Your Pupils need YOU not just a Tutorial!
Computing has been statutory for pupils from the age of five since 2014 and many schools have risen to the challenge and are teaching some excellent computing. We’ve seen the emergence of some amazing pedagogies, tools and technologies. Many companies, myself included with iCompute, have produced a plethora of resources to help schools teach computing creatively and well. There are dozens of great software and apps that support teaching and learning – see my Periodic Table of Computing Resources for an idea of what’s out there.
I advocate the use of some coding apps; however I’m becoming increasingly concerned as I’ve noticed a worrying trend in primary schools for ‘teaching’ computing primarily through the use of software and services that are tutorial driven. I’m talking about the kind of app, software or service where children work independently through challenges or levels with on-screen prompts. I spoke to one teacher recently who went from Scratch Jr (aimed at KS1) straight on to Swift Playgrounds (aimed at Year 7, but my able UKS2’s use it) without anything between because they were the only apps she could find that didn’t need her input! Aside from the fact that there are apps that could fill that gap, it doesn’t mean they should.
There is, of course, a place for these kinds of activities in computing lessons – I produce some myself – but I fear that many teachers are adopting this as their only teaching approach and that’s bad. Why? Because they focus on one aspect of the curriculum only and teachers are using it due to a lack of confidence and subject knowledge, not because they’re enabling true self-directed learning.
In Roger Hiemstra’s (Bull, 2013) essay about self-directed learning, he proposes six roles for the teacher attempting to adopt self-directed learning approaches:
- content resource
- resource locator
- interest stimulator
- positive attitude generator
- creativity and critical thinking stimulator
- evaluation stimulator
Using mainly tutorial driven tools for computing lessons means the role of the teacher is often reduced to little more than a resource locator. A teacher’s pedagogical subject knowledge is about having a range of teaching approaches and strategies that enable them to transfer specific subject knowledge to their pupils, which includes knowledge of how to make that understandable. In other words, they still need subject knowledge. Often I’ve heard members of grass-roots organisations, who aim to encourage and support schools in computing, suggest to inexperienced teachers that it’s absolutely fine to ‘let the children get on with it’. It’s not. As with any subject we are paid to teach, we teachers need to acquire subject knowledge and, especially in the case of computing, keep it up to date. Then teach it, properly, using a range of approaches and strategies.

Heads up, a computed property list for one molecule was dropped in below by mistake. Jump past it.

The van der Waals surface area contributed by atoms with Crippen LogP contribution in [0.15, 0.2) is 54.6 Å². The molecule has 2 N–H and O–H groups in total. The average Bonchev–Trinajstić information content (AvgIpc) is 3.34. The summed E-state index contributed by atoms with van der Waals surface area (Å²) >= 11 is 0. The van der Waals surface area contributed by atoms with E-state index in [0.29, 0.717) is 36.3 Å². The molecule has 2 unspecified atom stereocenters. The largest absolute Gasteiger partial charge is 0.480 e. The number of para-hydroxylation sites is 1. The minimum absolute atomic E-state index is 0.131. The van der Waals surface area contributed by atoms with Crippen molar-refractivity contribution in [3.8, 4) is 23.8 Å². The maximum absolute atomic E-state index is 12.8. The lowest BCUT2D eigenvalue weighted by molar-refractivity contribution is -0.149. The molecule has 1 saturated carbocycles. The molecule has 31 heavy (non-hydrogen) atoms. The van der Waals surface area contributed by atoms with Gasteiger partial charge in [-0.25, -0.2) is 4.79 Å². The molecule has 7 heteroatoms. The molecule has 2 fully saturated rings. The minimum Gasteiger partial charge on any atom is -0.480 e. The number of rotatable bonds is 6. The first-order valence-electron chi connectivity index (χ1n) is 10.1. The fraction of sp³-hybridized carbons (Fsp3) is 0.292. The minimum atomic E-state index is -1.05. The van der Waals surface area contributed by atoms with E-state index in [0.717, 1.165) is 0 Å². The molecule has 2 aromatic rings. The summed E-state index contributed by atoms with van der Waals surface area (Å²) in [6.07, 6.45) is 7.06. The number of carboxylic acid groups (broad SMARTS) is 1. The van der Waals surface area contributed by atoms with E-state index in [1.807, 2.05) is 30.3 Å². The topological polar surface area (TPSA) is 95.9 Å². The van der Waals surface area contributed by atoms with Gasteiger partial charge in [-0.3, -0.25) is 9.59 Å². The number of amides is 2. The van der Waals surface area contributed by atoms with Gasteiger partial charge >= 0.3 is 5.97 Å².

Teacher apathy and lack of confidence is a problem in primary computing that we need to start seriously addressing. It’s not okay to opt out or only cover aspects of it. As I’ve said before, opting out of teaching computing is like not bothering much with Maths because you find it hard. Just because some teachers do not find embracing technology an important part of their everyday lives and/or find it challenging does not mean that it can be ignored. It’s vital for the children they are legally obliged to educate.
Of course I fully understand that many primary teachers feel as if they have been dropped in it, with little in the way of training on offer. I run regular CPD in my voluntary role as a Primary Computer Science Master Teacher. Time and time again, I’m training the same passionate, enthusiastic, teachers who are (crucially) released by their schools to attend sessions. I specifically developed iCompute for inexperienced teachers – to teach the teacher as well as pupils – well in advance of the introduction of the National Curriculum in 2014, as I anticipated that this was going to be a huge leap for most and I’m passionate about my subject being taught with enthusiasm, creatively and well.
We need a shift in attitudes about teaching primary computing. It is fundamental to the lives of our children and we owe it to them to prepare them to understand and be able to fully participate in the modern digital world. Instead of searching for apps or subscribing to services that provide tutorial based lessons, we need to encourage teachers to focus on improving their subject knowledge and push for training. Only then will they have the ability to know whether those apps and services offer any value in terms of learning and progression. They will be opting in, not out.
Charlotte Dignath-van Ewijk and Greetje van der Werf, “What Teachers Think about Self-Regulated Learning: Investigating Teacher Beliefs and Teacher Behavior of Enhancing Students’ Self-Regulation,” Education Research International, vol. 2012, Article ID 741713, 10 pages, 2012. doi:10.1155/2012/741713
Bull, Bernard, “What Is The Role Of A Teacher In A Self-Directed Learning Environment? – Etale – Ideas That Matter”. Etale – Ideas that Matter. N.p., 2017. Web. 4 Apr. 2017.